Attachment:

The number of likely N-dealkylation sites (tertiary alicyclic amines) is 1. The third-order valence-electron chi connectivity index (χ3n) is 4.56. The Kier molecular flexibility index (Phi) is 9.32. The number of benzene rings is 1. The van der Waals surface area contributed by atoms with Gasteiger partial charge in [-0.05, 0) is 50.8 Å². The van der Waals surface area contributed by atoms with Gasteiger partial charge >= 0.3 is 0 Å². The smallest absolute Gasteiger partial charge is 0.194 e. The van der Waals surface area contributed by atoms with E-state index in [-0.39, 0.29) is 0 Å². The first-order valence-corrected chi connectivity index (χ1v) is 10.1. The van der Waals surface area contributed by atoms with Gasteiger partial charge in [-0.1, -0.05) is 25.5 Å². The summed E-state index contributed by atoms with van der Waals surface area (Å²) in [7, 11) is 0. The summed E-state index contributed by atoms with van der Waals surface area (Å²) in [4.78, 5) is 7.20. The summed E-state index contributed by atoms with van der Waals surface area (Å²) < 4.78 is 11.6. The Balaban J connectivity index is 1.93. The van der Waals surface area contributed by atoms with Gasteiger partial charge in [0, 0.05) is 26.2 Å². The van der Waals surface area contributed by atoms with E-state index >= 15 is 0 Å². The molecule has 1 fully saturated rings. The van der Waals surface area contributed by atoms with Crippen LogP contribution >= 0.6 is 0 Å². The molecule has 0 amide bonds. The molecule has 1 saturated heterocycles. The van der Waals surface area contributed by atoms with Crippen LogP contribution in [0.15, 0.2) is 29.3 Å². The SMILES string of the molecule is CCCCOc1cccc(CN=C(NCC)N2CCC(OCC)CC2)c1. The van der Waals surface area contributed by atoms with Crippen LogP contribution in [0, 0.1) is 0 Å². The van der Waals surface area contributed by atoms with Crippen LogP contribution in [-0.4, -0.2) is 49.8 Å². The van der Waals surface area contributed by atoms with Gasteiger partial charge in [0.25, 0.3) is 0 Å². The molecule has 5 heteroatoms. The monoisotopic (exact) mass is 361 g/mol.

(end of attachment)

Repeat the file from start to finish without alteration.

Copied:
The number of likely N-dealkylation sites (tertiary alicyclic amines) is 1. The third-order valence-electron chi connectivity index (χ3n) is 4.56. The Kier molecular flexibility index (Phi) is 9.32. The number of benzene rings is 1. The van der Waals surface area contributed by atoms with Gasteiger partial charge in [-0.05, 0) is 50.8 Å². The van der Waals surface area contributed by atoms with Gasteiger partial charge >= 0.3 is 0 Å². The smallest absolute Gasteiger partial charge is 0.194 e. The van der Waals surface area contributed by atoms with E-state index in [-0.39, 0.29) is 0 Å². The first-order valence-corrected chi connectivity index (χ1v) is 10.1. The van der Waals surface area contributed by atoms with Gasteiger partial charge in [-0.1, -0.05) is 25.5 Å². The summed E-state index contributed by atoms with van der Waals surface area (Å²) in [7, 11) is 0. The summed E-state index contributed by atoms with van der Waals surface area (Å²) in [4.78, 5) is 7.20. The summed E-state index contributed by atoms with van der Waals surface area (Å²) < 4.78 is 11.6. The Balaban J connectivity index is 1.93. The van der Waals surface area contributed by atoms with Gasteiger partial charge in [0, 0.05) is 26.2 Å². The van der Waals surface area contributed by atoms with E-state index >= 15 is 0 Å². The molecule has 1 fully saturated rings. The van der Waals surface area contributed by atoms with Crippen LogP contribution >= 0.6 is 0 Å². The molecule has 0 amide bonds. The molecule has 1 saturated heterocycles. The van der Waals surface area contributed by atoms with Crippen LogP contribution in [0.15, 0.2) is 29.3 Å². The SMILES string of the molecule is CCCCOc1cccc(CN=C(NCC)N2CCC(OCC)CC2)c1. The van der Waals surface area contributed by atoms with Crippen LogP contribution in [0, 0.1) is 0 Å². The van der Waals surface area contributed by atoms with Crippen LogP contribution in [-0.4, -0.2) is 49.8 Å². The van der Waals surface area contributed by atoms with Gasteiger partial charge in [0.25, 0.3) is 0 Å². The molecule has 5 heteroatoms. The monoisotopic (exact) mass is 361 g/mol.